Laden with 3,384 long tons of cargo for the U.S. Army, El Occidente sailed for Brest on 15 January 1919. Unable to tie up upon her arrival on the 26th, the ship steamed thence to Bordeaux, arriving there on 4 February, where she discharged the material brought from Baltimore.  Loading 984 tons of return cargo, and embarking 90 returning passengers, El Occidente set course to begin her return voyage to the United States on 21 February.


El Occidente at Bordeaux, 20 February 1919, shortly before making her last voyage as a vessel of the U.S. Navy, in this image captured by Sgt. B. F. Stinson, U.S. Army Signal Corps. Note that while the ship is moored, she is anchored as well. (U.S. Army Signal Corps Photo 111-SC-153705, National Archives and Records Administration, Still Pictures Section, College Park, Md.)
Description: El Occidente at Bordeaux, 20 February 1919, shortly before making her last voyage as a vessel of the U.S. Navy, in this image captured by Sgt. B. F. Stinson, U.S. Army Signal Corps. Note that while the ship is moored, she is anchored as well. (U.S. Army Signal Corps Photo 111-SC-153705, National Archives and Records Administration, Still Pictures Section, College Park, Md.)

Reaching New York on 7 March 1919, the ship was placed in line for demobilization. Docked at Shewan’s Drydock, El Occidente was decommissioned at New York on 18 March 1919, and returned to the USSB the same day.

Turned over to the War Shipping Administration by the Southern Pacific Company at Galveston, Tex., at 2:00 p.m. on 7 July 1941, for operation by United States Lines Co., under a general agency agreement, El Occidente was placed under the Panamanian flag-of-convenience.

Sailing from Boston, Mass., on 30 January 1942, El Occidente reached Halifax, Nova Scotia, on 1 February. She proceeded thence on 7 February, steaming in convoy HX-174 to the River Clyde, thence to Reykjavik, Iceland. Assigned to convoy PQ-12, she reached Murmansk, U.S.S.R., on 13 March, and discharged her cargo there, ultimately sailing in convoy QP-10 on 10 April with a cargo of 210 tons of chrome ore, and water ballast. German planes attacked the convoy on 12-13 April, antiaircraft fire from the merchantmen and escorting vessels splashing three enemy aircraft.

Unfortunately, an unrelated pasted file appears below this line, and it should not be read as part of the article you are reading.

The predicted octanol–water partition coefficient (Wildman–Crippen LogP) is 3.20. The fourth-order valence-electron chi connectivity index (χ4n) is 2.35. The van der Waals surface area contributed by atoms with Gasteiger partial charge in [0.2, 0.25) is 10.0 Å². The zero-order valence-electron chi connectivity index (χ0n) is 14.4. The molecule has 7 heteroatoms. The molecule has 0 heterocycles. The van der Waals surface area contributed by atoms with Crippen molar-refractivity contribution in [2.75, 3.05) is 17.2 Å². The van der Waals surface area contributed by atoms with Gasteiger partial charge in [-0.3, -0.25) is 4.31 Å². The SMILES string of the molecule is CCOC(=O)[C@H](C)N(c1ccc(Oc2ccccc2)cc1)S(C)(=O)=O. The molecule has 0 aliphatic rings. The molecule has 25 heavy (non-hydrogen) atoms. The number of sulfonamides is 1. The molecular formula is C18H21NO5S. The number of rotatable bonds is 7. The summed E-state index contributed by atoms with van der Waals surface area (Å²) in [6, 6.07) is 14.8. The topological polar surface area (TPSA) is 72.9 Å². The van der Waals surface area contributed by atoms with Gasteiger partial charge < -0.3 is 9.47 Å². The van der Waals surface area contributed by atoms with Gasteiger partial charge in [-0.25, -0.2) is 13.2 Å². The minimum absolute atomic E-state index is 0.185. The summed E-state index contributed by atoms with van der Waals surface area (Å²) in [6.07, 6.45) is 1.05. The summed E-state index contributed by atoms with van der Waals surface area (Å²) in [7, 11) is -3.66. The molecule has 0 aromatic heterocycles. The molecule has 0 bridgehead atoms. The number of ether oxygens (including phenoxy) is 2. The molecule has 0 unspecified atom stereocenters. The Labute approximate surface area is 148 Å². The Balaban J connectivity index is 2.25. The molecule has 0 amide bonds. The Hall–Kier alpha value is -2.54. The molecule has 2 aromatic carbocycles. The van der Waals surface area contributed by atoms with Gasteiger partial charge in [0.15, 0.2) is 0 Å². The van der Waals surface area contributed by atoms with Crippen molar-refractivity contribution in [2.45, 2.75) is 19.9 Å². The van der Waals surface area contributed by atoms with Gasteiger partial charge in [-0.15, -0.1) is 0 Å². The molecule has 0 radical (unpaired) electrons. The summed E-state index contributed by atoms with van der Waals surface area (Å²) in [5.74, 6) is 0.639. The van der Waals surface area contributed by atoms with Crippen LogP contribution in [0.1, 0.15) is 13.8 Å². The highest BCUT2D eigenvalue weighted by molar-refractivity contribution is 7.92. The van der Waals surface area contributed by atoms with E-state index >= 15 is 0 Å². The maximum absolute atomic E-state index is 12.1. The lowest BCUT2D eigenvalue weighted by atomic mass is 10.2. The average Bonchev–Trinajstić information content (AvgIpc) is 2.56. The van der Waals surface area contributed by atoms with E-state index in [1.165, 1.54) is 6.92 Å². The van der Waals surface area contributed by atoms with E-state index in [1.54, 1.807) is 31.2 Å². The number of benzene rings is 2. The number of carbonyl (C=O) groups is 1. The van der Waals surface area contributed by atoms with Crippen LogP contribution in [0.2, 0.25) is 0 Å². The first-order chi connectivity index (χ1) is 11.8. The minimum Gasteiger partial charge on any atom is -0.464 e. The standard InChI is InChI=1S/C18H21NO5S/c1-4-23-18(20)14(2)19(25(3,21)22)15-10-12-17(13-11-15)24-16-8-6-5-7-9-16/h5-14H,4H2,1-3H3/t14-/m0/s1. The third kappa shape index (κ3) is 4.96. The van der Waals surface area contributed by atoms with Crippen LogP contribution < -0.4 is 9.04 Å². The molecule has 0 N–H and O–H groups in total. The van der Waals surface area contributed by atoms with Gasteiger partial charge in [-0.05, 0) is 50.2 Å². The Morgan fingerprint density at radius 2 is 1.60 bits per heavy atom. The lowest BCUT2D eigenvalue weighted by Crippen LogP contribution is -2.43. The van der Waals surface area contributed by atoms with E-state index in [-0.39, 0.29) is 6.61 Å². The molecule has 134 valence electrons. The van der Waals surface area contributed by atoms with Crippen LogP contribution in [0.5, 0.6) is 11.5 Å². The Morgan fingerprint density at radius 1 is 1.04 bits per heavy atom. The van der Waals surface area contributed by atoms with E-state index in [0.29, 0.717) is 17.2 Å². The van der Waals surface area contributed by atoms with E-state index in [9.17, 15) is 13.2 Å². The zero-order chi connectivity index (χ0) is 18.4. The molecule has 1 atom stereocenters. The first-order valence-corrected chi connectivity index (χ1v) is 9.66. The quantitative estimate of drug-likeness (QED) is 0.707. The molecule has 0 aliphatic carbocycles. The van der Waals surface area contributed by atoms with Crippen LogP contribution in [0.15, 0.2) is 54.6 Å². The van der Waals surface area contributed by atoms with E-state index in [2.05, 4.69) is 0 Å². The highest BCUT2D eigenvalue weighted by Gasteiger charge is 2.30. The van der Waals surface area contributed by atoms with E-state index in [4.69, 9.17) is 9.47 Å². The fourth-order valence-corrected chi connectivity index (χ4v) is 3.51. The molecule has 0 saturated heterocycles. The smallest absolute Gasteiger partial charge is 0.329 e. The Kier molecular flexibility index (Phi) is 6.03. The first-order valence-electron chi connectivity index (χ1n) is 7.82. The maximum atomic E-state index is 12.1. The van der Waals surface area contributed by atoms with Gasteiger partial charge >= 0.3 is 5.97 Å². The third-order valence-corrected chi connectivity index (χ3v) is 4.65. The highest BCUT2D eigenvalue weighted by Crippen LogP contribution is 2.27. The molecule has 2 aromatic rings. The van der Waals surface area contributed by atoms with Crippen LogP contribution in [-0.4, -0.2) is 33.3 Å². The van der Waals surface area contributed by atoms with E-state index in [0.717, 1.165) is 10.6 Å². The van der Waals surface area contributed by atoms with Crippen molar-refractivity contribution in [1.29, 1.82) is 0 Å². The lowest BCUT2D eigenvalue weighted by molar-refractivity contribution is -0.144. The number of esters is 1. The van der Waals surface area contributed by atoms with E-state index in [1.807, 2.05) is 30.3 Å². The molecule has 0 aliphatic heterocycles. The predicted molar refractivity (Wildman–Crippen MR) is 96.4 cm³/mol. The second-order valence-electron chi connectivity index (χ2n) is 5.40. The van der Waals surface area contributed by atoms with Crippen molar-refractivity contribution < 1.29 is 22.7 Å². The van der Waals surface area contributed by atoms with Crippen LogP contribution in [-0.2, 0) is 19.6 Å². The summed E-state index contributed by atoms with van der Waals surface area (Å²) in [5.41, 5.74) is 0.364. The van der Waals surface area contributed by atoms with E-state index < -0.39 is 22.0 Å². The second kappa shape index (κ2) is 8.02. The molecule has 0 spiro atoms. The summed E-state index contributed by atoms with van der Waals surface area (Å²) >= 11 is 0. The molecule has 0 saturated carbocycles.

Just less than an hour into the mid watch on 13 April 1942, the German submarine U-436 (Kapitänleutnant Günther Seibicke, commanding) torpedoed the Soviet merchantman Kiev without warning, indicating undetected enemy submarines in proximity. At 0130 on 13 April, one or two torpedoes (witnesses apparently differed on the number), fired by U-435 (Kapitänleutnant Siegfried Strelow), struck El Occidente in her engine room, nearly breaking the vessel in two. Heavy black smoke issued from the doomed ship, and unchecked massive flooding followed immediately. In less than three minutes, the freighter sank by the stern, Capt. Olaf Nannestad, her Norwegian master, handling the disposal of codes – dropping them in weighted bags into the sea – himself, before his ship had been able to transmit a message telling of an attack. No one topside – she had two lookouts each forward and aft – had seen torpedo tracks.

The British minelayer HMS Speedwell picked up 21 of El Occidente’s 41-man complement from the sea; the bodies of nine of the ship’s crew were retrieved from the sea and buried; 11 men were never found. The merchantman’s survivors witnessed Speedwell’s dropping depth charges in the area of the attacks, and erroneously believed that the barrage had sunk the U-boat (U-435 was not sunk until July 1943). The British warship then transported El Occidente’s 21 survivors to Reykjavik, Iceland, where she disembarked them for eventual return to the United States in the freighters Capulin and Artigas.

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Robert J. Cressman and T. R. Hasson
13 February 2017

Published: Tue Feb 14 15:12:43 EST 2017